Concerning factor eight, the trial court found that Father's refusal to address his diagnosed mental issues will likely result in detriment to the Children if they are returned to his care. Based on our review of the record, we agree. Furthermore, although the trial court made no such findings concerning Mother's mental health or emotional status, the record indicates that she, too, suffers from anxiety and depression that have largely gone untreated. Mother's refusal to address these issues has led to her acting out against the Children in physical ways, and her inability to control them through proper parenting and disciplining. Finally, as to whether removal of the Children from their foster home will have a negative emotional, psychological, or medical impact, the trial court found that the "relationship between the [C]hildren and their resource parents overshadows that of the one with their parents." The court noted that the Children "have established a strong bond with the foster parents." Accordingly, the court held that taking the Children out of this stable environment, which has allowed them to "grow emotionally, intellectually, and physically, " would not be in their best interests. We agree. The testimony at trial clearly and convincingly show that, while in foster care, M.C. and K.C. have grown academically, and that K.C. has earned a place on the honor roll. She is also excelling in sports. J.C. has learned his alphabet and has developed interest in airplanes and cars. These academic achievements stand in stark contrast to the fact that, when they were first removed from the Parents' home, the Children demonstrated educational delays.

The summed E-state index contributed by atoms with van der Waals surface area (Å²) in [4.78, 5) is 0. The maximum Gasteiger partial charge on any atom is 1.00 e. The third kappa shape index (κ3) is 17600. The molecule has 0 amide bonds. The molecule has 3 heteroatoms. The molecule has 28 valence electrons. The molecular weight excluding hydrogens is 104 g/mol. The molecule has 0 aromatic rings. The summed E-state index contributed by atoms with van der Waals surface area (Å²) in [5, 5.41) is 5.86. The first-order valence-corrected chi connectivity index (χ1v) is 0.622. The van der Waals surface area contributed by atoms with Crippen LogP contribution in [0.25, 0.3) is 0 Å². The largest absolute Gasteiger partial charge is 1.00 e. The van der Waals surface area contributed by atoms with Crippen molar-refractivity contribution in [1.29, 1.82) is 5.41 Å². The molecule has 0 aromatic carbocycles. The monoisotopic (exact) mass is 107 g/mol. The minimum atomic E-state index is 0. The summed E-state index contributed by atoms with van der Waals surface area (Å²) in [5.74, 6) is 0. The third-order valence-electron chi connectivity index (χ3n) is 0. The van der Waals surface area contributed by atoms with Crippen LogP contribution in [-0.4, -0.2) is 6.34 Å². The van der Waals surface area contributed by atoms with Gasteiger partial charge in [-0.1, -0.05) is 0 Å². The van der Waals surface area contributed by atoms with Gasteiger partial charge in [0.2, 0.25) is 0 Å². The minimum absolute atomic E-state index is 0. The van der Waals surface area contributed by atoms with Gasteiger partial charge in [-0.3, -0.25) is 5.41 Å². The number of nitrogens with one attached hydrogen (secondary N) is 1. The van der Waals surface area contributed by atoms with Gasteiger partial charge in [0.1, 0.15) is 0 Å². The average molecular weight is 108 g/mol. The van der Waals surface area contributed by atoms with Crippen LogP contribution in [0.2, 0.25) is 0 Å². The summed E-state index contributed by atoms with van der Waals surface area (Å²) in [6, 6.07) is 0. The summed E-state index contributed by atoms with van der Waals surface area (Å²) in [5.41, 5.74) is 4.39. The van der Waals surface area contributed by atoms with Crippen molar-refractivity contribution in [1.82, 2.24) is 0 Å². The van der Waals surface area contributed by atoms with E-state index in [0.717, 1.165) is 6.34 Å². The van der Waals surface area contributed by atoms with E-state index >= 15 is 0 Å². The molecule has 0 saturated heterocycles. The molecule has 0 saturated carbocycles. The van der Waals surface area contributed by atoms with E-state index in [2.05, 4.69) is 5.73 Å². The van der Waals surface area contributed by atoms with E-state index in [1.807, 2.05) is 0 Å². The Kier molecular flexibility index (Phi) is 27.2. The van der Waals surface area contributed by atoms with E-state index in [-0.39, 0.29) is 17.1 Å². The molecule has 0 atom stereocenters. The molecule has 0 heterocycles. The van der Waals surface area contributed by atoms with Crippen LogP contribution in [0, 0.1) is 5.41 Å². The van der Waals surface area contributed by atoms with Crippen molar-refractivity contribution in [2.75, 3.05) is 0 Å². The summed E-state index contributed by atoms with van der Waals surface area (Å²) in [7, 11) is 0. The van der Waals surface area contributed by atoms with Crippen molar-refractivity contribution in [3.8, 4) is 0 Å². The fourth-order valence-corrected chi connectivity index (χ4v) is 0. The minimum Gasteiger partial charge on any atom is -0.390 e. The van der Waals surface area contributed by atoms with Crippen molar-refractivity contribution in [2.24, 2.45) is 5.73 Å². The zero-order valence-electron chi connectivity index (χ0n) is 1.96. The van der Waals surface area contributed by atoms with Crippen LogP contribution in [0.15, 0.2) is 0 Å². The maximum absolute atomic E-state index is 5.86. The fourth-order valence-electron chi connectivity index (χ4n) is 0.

In light of the fact that the Parents have failed to achieve a clean, stable, and suitable home, and the fact that the Parents have failed to demonstrate their ability to properly supervise and care for the Children, we agree with the trial court that removal of the Children from their current environment would likely be detrimental to their progress. For these reasons, we conclude that there is clear and convincing proof to support the trial court's finding that termination of parental rights is in the best interests of the Children.